The old (a.k.a. Server 1.0) console is not supported in Server 2.0. It won't work, and you can't connect it to a Server 2.0 instance.
The problem you're experiencing is likely because vmware-hostd (the "VMware Host Agent") failed to start up on the machine. It would be helpful if you could post the content of /var/log/vmware/hostd.log.
Also, you should note that Fedora 8 is an unsupported host.
thanks, I've uninstalled the beta version, and installed 1.0, once I added the any any update from the internet, all worked well.
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It's because of hangup in PAM somewhere.
When I check the process list there is a unix_chkpwd which is defunct. It has been started by vmware-hostd.
If you change /etc/pam.d/vmware-authd to use pam_permit.so (instead of pam_unix.so) you can get into the console. Without a passwd, check pam_permit manual page!
So do 'Aaah' and 'Oooh' and change it back.
When I test the vmware-authd pam setting in a simple program they appear to work. My guess is that some setting is causing vmware-hostd to become unable to detect the death of unix_chkpwd, thus won't read it's exit status and hangs around a bit.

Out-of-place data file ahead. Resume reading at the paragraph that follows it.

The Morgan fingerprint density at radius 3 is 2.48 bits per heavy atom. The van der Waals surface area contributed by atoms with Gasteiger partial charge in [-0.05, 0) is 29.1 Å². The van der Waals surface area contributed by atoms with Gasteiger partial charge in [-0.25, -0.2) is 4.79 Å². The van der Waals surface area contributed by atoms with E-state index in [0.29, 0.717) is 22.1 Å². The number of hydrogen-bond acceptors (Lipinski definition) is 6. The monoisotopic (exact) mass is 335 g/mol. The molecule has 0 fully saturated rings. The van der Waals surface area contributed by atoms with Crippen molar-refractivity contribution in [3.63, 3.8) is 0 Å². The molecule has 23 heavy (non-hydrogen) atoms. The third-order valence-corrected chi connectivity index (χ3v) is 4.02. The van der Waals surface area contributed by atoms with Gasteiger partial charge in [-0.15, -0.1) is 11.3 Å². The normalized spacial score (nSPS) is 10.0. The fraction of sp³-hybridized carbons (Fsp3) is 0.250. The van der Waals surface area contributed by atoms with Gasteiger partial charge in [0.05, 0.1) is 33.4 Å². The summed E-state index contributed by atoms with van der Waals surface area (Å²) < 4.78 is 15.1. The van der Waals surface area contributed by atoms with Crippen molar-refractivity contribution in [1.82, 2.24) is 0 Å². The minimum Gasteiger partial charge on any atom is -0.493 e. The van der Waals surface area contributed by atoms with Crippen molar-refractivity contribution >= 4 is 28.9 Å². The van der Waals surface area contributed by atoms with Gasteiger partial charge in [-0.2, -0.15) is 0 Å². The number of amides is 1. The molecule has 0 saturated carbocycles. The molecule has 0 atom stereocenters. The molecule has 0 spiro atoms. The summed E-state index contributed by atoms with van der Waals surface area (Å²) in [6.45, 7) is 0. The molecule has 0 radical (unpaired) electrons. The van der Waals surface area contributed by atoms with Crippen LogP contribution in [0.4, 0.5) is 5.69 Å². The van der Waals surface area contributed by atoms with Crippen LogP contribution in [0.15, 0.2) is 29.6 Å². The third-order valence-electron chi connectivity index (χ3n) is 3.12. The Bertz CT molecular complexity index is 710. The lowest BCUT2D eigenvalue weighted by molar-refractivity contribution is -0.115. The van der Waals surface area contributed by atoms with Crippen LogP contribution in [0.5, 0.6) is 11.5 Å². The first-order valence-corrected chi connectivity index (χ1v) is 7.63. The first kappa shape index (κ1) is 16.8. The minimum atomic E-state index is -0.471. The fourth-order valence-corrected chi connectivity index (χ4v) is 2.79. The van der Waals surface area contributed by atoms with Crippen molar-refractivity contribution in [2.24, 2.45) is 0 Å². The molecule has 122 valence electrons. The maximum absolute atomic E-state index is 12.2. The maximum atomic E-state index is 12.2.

One should not run virtual machines as root. Just login as a normal user and then create your virtual machines.
If you did allready create virtual machines as root then go to the directory containing the virtual machines (aka: /var/lib/vmware/Virtual Machines/). Check with `ls -la` who owns the virtual machines. If they are owned by root you need to become root temporarely. (You did not login as root untill now, did you?)
Then change ownership of the directory and included files to your normal user account. In my case I would have to do this in the directory of the virtual machines with `chown -R hvdkooij:hvdkooij *`.
Now I can do everything as my normal user 'hvdkooij' and I have reduced the risk of my machine taken over by a fault in vmware.
If one runs a system one should learn not to work with admin priviliges untill you actually need them. This holds true for each and every operating system.